Don’t get distracted by party list rankings or humbug comments about Labour not valuing its Maori members. The party list is not how we are ranked in caucus. The caucus list is what matters.
            Current caucus rankings have Davis 7, Mahuta 11, Whaitiri 13, Henare 18, Rurawhe 22 – all 5 in Labour’s shadow cabinet which positions Maori MPs well for cabinet positions.
            I have no doubt these rankings will go up when we turn out the votes. Party vote Labour, candidate vote your local Labour Maori MP and see 12 Maori MPs come to parliament and the highest number of Maori MPs in cabinet.
            We have done our bit within Labour the rest is up to you!”

            • marty mars 5.1.1.2.1.1

              Opting off the list so more Māori could come through is a fail. As I said the other day, a double whammy for those Māori Labour MPs. Everyone is singing from the same songsheet so that is good.

          • McFlock 5.1.1.2.2

            Jackson is a dick, but I doubt they scheduled a MLB meeting just in case he wanted to be a massive, party-damaging dick over the list selection.

            In fact, I wouldn’t be surprised if the emergency meeting or whatever last night was purely to hammer out a response to the media bullshit that he was flying down to complain. If it occurred at all.

            • marty mars 5.1.1.2.2.1

              Nothing happened it’s all fabricated – move along please nothing to see here

              • McFlock

                Well, if it’s not fabricated, it seems to have been beaten up.

                There’s a big difference between “being in town and moaning and seeing if the list can be changed” and “flying down just to moan and trying to get the list changed”, no?

                • Please no no stuff – can’t stand that.

                  I’d imagine there could be multiple reasons he had booked or did book to go. One of them likely related to the list – be interesting to know who told him and what he did after he was told. I suppose THAT is the msm story.

                  But whatever, water passed, now new things to mull over.

            • mordecai 5.1.1.2.2.2

              You may be right, but here’s another angle. Let’s assume Jackson was unhappy with his list placing. What, then, is so wrong with Jackson expressing those concerns with his party hierarchy? This is just another beat up by desperate media.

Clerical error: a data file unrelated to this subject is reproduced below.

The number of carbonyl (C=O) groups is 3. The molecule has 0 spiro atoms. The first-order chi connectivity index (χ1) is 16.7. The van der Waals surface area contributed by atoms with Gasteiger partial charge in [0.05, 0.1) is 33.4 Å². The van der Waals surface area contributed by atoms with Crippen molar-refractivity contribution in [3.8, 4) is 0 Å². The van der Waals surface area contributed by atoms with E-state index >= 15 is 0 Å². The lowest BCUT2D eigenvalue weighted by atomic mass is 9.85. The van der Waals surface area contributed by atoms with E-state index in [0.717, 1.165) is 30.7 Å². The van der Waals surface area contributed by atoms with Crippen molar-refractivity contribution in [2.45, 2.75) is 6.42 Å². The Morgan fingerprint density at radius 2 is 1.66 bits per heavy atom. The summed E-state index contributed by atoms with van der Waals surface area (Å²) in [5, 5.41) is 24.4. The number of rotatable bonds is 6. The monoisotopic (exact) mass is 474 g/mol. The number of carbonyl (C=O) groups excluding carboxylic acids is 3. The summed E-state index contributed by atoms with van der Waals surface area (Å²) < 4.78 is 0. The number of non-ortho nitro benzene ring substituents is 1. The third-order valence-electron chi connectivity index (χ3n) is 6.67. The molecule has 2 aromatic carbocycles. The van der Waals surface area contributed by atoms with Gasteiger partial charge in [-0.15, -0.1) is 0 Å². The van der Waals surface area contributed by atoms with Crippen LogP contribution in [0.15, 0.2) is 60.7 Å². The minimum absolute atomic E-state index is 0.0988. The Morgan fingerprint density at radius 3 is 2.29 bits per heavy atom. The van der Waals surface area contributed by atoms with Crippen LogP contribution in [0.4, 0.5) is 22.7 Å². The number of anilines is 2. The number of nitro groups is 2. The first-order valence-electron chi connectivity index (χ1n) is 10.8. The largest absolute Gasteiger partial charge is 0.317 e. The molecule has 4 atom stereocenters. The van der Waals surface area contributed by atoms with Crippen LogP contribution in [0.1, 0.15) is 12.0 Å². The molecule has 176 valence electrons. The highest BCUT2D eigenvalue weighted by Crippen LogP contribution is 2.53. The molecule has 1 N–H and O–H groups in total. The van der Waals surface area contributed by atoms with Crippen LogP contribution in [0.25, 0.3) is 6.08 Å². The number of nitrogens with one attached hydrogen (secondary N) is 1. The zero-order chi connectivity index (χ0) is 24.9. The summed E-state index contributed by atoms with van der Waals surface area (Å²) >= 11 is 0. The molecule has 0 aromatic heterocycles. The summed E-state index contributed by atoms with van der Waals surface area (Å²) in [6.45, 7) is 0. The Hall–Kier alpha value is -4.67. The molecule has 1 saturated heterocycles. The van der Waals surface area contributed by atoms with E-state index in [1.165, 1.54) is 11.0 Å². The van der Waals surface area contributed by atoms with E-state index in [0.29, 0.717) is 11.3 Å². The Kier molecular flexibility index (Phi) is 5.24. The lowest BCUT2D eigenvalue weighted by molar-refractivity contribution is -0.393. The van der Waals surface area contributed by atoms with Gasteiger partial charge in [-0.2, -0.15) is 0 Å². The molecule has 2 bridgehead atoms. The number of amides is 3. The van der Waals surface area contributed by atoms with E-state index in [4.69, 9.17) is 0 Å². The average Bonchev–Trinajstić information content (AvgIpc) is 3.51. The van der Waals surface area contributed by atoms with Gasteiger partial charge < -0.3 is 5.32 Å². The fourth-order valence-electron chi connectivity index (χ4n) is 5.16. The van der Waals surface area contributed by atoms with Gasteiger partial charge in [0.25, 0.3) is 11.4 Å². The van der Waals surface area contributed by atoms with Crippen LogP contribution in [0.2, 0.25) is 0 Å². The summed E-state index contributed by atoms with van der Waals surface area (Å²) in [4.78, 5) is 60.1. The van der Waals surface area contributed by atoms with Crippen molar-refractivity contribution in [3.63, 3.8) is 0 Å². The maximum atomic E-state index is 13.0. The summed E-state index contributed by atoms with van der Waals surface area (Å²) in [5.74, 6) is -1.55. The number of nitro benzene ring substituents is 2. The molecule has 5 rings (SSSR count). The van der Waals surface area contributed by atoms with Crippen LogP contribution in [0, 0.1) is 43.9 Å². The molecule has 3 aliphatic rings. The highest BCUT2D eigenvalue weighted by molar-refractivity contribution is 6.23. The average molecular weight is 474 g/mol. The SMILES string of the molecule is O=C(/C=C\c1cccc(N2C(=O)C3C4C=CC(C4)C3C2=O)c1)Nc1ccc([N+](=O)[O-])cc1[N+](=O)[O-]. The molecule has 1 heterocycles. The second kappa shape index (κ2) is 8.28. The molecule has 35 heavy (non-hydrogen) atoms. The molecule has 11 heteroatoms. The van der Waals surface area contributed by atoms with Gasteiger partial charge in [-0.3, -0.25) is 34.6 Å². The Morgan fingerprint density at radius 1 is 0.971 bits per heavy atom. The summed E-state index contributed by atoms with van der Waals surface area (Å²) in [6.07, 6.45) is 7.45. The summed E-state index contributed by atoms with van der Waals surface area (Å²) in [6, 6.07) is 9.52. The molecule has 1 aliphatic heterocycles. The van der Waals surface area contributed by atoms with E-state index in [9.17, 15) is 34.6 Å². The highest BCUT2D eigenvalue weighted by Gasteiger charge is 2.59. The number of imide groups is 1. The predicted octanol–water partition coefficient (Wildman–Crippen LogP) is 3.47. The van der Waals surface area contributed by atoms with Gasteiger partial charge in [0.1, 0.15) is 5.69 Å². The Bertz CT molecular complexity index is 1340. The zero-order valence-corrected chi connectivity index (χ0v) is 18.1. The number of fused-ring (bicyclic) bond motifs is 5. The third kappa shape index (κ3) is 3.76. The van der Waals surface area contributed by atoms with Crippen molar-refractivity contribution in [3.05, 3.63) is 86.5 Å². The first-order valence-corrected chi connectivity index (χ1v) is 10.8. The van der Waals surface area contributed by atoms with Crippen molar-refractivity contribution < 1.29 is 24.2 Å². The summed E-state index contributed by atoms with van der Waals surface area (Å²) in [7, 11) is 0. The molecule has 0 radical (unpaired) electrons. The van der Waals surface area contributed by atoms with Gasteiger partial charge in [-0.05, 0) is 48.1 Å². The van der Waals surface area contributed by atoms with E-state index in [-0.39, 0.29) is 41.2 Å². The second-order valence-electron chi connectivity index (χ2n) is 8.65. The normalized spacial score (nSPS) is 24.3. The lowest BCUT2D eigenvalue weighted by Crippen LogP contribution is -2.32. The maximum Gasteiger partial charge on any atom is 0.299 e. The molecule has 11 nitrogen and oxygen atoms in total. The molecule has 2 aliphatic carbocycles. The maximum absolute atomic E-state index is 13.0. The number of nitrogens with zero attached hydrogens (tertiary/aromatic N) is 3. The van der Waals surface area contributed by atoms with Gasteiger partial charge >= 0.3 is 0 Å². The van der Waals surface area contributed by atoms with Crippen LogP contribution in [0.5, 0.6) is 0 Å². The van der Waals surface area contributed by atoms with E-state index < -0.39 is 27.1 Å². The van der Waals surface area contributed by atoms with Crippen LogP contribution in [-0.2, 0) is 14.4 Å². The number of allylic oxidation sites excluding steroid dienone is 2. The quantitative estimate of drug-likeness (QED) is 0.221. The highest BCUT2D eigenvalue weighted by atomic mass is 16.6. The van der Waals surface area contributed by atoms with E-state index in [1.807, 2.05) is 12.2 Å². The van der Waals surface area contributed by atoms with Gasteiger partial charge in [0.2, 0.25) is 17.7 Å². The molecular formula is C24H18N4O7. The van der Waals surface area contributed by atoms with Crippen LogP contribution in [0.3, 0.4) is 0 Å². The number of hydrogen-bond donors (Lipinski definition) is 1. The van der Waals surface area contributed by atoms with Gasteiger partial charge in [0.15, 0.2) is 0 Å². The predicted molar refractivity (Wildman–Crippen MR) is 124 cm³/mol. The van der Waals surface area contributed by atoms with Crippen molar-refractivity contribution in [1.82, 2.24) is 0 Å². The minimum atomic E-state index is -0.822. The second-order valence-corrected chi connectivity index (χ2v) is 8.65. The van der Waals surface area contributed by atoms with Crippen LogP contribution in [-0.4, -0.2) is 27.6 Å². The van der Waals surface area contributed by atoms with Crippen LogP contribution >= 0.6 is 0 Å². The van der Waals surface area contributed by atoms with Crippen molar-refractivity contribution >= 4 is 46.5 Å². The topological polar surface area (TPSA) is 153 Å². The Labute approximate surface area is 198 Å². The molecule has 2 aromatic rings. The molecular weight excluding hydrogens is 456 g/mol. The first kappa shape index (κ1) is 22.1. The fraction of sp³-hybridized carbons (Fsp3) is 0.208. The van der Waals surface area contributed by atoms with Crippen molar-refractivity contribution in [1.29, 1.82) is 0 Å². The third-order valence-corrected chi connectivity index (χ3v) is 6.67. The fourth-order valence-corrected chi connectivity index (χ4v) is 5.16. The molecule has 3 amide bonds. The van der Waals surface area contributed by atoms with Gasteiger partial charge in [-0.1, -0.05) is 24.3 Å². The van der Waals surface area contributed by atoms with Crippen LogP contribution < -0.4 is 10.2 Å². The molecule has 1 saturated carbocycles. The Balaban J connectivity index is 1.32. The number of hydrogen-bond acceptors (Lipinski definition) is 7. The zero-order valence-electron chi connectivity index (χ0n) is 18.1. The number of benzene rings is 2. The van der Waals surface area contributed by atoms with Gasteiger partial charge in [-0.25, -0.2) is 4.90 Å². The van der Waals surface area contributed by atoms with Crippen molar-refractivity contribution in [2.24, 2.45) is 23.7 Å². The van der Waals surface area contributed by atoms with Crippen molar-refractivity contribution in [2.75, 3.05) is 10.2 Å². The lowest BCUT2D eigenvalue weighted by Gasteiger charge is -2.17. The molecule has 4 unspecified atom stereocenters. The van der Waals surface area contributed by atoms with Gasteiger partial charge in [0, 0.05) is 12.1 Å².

• McFlock

                Well, the issue is that the hierarchy isn’t able to overrule the selection committee in the first place. WJ should know that. And for all we know, he did, and took his lump for a very electable position.

                • mordecai

                  True, but to be fair to WJ, when a party leader makes chirpy sounds to a candidate that they can expect a high list position, that candidate surely has the right to expect that party leader to be able to deliver on that promise. On current polling, WJ’s list placing is not a ‘very electable position’.

                  • McFlock

                    Not if he understands the party he’s considering joining.

                    And if WJ can’t help Labour improve its position, what the fuck is he good for anyway?

                    • One Anonymous Bloke

                      Well, he got Mordecai all up on end, so he can’t be that bad 🙂

                    • mordecai

                      Ok, so WJ is an idiot. He should have sought an assurance from AL that he could deliver on his promises, and not just take the leader of the Labour Party at his word. That is clear now.

                    • McFlock

                      Like a true tory, you are having difficulty with the concept of “democracy”.

                      On the other hand, WJ was indeed familiar with it, despite all the media’s bluster.

                    • mordecai